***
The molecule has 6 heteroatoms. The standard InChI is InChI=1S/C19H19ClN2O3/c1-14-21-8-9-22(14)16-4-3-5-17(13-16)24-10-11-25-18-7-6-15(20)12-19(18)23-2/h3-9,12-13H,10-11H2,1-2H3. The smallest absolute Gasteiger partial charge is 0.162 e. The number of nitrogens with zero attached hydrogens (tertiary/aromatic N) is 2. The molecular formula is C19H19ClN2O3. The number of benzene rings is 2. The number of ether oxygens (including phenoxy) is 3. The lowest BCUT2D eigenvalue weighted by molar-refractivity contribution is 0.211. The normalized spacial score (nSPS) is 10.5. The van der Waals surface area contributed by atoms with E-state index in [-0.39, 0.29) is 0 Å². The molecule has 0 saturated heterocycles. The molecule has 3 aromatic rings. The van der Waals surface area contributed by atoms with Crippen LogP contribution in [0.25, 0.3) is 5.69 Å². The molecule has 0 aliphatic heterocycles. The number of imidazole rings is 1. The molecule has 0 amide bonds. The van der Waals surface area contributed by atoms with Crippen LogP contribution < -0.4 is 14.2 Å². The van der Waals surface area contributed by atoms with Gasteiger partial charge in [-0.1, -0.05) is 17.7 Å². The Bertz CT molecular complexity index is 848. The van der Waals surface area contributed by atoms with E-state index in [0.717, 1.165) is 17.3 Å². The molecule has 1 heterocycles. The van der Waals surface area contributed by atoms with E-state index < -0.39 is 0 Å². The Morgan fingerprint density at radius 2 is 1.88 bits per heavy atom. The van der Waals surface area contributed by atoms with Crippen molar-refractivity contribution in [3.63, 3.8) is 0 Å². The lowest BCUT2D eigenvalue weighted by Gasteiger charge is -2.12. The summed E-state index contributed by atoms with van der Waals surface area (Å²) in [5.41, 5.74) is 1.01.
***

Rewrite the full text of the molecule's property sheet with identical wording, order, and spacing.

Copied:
The molecule has 6 heteroatoms. The standard InChI is InChI=1S/C19H19ClN2O3/c1-14-21-8-9-22(14)16-4-3-5-17(13-16)24-10-11-25-18-7-6-15(20)12-19(18)23-2/h3-9,12-13H,10-11H2,1-2H3. The smallest absolute Gasteiger partial charge is 0.162 e. The number of nitrogens with zero attached hydrogens (tertiary/aromatic N) is 2. The molecular formula is C19H19ClN2O3. The number of benzene rings is 2. The number of ether oxygens (including phenoxy) is 3. The lowest BCUT2D eigenvalue weighted by molar-refractivity contribution is 0.211. The normalized spacial score (nSPS) is 10.5. The van der Waals surface area contributed by atoms with E-state index in [-0.39, 0.29) is 0 Å². The molecule has 0 saturated heterocycles. The molecule has 3 aromatic rings. The van der Waals surface area contributed by atoms with Crippen LogP contribution in [0.25, 0.3) is 5.69 Å². The molecule has 0 aliphatic heterocycles. The number of imidazole rings is 1. The molecule has 0 amide bonds. The van der Waals surface area contributed by atoms with Crippen LogP contribution < -0.4 is 14.2 Å². The van der Waals surface area contributed by atoms with Gasteiger partial charge in [-0.1, -0.05) is 17.7 Å². The Bertz CT molecular complexity index is 848. The van der Waals surface area contributed by atoms with E-state index in [0.717, 1.165) is 17.3 Å². The molecule has 1 heterocycles. The van der Waals surface area contributed by atoms with E-state index < -0.39 is 0 Å². The Morgan fingerprint density at radius 2 is 1.88 bits per heavy atom. The van der Waals surface area contributed by atoms with Crippen molar-refractivity contribution in [3.63, 3.8) is 0 Å². The lowest BCUT2D eigenvalue weighted by Gasteiger charge is -2.12. The summed E-state index contributed by atoms with van der Waals surface area (Å²) in [5.41, 5.74) is 1.01.